By clicking one of our links you're supporting our labs and our independence, as we may earn a small share of revenue. Recommendations are separate from any business incentives.
In many popular dishes, the sauce is like the drummer in the band—not the main focus, but important enough that everything falls apart without it. Sauces add flavor, texture, and visual appeal to dishes, and they are generally simple and easy to make. So instead of opening a jar of pre-made stuff, why not try a little DIY "saucery?"
The first step in becoming a saucy wizard of the kitchen is to understand the basics. Every home cook should be familiar with the five “Mother Sauces”: Béchamel, Espagnole, Tomate, Hollandaise, and Velouté.
Many sauces are derivatives (sometimes called “daughter sauces”) of these five. For example, Mornay sauce (as well as many cheese sauces) comes from adding Parmesan to Béchamel, and White Wine Sauce is made from fish velouté, white wine, and heavy cream. Learning the Mother Sauces opens many doors for the aspiring saucier.
Of course, not everything hails from the mother sauces. Here are some simple, familiar recipes that will take your sauce mastery to the next level.
This popular, multi-purpose sauce is used as a topping, for dipping, and as a marinade. Exact recipes vary wildly by region, but common ingredients include either a vinegar or tomato paste base, liquid smoke, and a combination of spices and sweeteners. Except for the liquid smoke, you probably already have many of the ingredients in this recipe handy.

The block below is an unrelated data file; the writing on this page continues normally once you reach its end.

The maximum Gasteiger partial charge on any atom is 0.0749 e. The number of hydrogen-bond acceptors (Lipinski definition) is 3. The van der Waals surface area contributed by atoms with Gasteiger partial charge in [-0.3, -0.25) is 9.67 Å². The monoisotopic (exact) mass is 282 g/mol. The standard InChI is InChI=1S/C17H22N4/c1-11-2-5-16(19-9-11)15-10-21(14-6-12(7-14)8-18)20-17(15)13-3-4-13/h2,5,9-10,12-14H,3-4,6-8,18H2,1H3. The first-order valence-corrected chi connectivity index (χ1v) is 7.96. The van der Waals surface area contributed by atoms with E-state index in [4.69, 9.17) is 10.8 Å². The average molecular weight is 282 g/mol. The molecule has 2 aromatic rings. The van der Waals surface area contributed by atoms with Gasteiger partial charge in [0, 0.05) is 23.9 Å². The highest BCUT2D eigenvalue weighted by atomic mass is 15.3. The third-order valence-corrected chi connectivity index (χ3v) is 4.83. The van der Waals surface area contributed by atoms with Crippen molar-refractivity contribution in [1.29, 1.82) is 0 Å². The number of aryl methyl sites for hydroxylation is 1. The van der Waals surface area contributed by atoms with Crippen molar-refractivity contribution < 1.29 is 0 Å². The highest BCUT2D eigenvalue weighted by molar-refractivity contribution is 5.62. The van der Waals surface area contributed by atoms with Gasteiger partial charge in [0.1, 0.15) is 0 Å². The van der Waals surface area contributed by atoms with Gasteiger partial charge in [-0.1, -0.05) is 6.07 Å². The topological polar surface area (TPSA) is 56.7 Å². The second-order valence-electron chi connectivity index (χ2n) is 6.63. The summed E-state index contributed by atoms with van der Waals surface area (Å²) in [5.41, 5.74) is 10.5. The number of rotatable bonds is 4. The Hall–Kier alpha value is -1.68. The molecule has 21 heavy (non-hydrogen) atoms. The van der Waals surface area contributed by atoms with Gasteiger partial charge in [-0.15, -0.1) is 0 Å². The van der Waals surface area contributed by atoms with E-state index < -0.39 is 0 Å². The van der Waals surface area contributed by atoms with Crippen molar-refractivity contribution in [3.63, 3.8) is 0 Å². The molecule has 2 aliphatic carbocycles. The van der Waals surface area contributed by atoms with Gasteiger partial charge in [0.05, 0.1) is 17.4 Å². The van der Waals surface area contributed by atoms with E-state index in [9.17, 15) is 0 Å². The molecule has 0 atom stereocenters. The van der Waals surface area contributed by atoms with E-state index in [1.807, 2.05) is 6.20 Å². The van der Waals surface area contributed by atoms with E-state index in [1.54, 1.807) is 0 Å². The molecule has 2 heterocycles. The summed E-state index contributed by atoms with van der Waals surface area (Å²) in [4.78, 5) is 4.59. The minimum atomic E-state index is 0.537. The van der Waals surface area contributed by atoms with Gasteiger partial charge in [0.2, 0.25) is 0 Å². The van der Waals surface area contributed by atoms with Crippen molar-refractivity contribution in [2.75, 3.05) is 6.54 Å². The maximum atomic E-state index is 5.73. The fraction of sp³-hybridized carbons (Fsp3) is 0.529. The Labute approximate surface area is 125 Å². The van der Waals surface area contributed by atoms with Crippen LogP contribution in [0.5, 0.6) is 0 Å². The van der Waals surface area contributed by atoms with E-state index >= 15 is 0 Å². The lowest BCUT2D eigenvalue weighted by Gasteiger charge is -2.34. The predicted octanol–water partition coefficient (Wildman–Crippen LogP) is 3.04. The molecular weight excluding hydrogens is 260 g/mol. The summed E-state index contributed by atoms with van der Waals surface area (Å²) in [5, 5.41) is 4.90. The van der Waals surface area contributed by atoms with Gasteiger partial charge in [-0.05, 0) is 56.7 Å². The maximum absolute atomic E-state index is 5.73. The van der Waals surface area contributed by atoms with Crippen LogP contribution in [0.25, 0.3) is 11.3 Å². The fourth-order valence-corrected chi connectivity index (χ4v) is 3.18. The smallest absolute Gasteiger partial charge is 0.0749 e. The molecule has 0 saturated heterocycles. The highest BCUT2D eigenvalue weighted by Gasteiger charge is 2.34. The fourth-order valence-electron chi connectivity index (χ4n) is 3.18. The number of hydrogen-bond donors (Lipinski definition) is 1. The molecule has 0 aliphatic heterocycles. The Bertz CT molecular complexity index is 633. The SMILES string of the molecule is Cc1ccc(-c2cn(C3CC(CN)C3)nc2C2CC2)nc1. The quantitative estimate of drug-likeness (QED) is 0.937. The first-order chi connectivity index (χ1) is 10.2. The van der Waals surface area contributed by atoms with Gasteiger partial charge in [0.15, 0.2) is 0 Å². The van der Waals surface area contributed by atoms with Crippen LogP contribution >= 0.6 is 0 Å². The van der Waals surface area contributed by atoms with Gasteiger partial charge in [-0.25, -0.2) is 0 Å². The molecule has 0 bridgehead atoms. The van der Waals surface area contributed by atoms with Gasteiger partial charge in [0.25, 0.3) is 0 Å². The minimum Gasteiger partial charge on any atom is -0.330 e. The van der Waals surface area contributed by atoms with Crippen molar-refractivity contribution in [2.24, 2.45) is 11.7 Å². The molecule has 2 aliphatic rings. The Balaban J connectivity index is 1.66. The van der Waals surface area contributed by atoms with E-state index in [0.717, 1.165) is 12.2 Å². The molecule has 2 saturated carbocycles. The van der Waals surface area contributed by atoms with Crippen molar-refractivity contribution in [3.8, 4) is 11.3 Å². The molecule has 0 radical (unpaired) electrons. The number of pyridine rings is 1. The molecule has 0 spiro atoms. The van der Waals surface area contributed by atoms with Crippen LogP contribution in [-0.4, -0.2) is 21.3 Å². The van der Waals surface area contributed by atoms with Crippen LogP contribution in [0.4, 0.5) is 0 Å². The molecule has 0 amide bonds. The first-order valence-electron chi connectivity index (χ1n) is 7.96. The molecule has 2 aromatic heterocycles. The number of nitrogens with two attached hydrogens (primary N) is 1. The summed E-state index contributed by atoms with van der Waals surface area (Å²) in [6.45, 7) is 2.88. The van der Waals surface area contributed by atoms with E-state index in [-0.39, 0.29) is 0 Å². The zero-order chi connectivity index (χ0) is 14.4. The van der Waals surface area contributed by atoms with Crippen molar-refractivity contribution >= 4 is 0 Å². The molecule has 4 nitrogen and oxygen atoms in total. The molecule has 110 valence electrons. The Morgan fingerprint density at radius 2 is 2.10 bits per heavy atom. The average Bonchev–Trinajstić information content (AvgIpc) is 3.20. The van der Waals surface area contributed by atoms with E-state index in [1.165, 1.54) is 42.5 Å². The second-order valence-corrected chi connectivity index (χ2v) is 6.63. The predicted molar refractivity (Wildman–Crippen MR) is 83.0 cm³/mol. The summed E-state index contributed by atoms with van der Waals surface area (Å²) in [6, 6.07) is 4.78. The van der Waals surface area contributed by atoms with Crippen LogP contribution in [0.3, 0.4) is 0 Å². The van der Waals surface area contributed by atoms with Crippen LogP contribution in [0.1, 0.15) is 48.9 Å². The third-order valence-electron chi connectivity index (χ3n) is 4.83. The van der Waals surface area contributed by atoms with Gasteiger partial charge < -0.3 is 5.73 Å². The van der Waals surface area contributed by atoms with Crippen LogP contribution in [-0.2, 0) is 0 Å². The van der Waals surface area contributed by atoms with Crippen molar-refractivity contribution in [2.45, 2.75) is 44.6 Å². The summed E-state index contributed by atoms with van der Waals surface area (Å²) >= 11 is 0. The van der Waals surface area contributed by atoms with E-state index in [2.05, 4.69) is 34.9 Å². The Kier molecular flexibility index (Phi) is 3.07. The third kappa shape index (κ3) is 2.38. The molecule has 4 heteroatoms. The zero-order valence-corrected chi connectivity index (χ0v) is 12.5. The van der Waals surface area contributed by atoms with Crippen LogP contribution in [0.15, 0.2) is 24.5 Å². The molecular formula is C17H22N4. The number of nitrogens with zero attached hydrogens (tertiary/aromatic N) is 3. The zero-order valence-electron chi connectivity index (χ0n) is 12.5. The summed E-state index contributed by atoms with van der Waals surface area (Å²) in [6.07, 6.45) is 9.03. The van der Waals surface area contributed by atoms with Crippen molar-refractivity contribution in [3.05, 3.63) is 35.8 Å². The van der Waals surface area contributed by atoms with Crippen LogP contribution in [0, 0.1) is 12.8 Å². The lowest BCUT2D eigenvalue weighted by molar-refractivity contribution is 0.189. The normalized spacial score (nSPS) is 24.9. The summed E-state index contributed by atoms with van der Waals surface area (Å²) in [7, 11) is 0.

The difference between fresh, homemade pesto and pesto from a jar is very noticeable. Traditionally made by crushing garlic, basil, and pine nuts in a mortar and pestle, all you have to do these days is throw everything in a blender. There’s also no cooking involved, so you can literally whip this up in five minutes.
The sauce that we secretly wish we could put on everything, ranch dressing is shamelessly one of the fattiest salad dressings, and, perhaps unsurprisingly, the most popular in America. Doritos Cool Ranch in other countries is marketed as “Cool American,” which is what we all are.
It’s surprisingly easy to make, too. This recipe just calls for shaking all the ingredients together, with the key formula being, “1 part mayo, 2 parts buttermilk.” If you fear for your arteries, you can replace buttermilk with yogurt or sour cream. But how un-American.
Easy tzatziki. Try saying that three times fast. Like most of the other sauces on this list, this popular Greek sauce can be made in just minutes. Simply whisk yogurt, cucumber, garlic, lemon juice, and dill together and pour it all over your favorite Mediterranean meat.
That tasty, spicy peanut sauce that comes with your order of spring rolls or chicken satay is deceptively simple to make. You don’t even have to grind any peanuts on your own—just use peanut butter! This recipe is as simple as it gets, but you can also add Tabasco or Sriracha for a stronger kick.
Speaking of kick, Sriracha sauce is a silver bullet in any saucy cook’s arsenal. After all, every cook needs a way to impress a diner with an iron tongue, or at least inflict heartburn.
We had firsthand experience with homemade Sriracha during our Sriracha Showdown. This recipe from Nom Nom Paleo didn't fare too well in our blind taste test, but there are plenty others out there. If you prefer to go without fish sauce, this more traditional recipe may better suit your tastes.
Sign up for our newsletter to get real advice from real experts.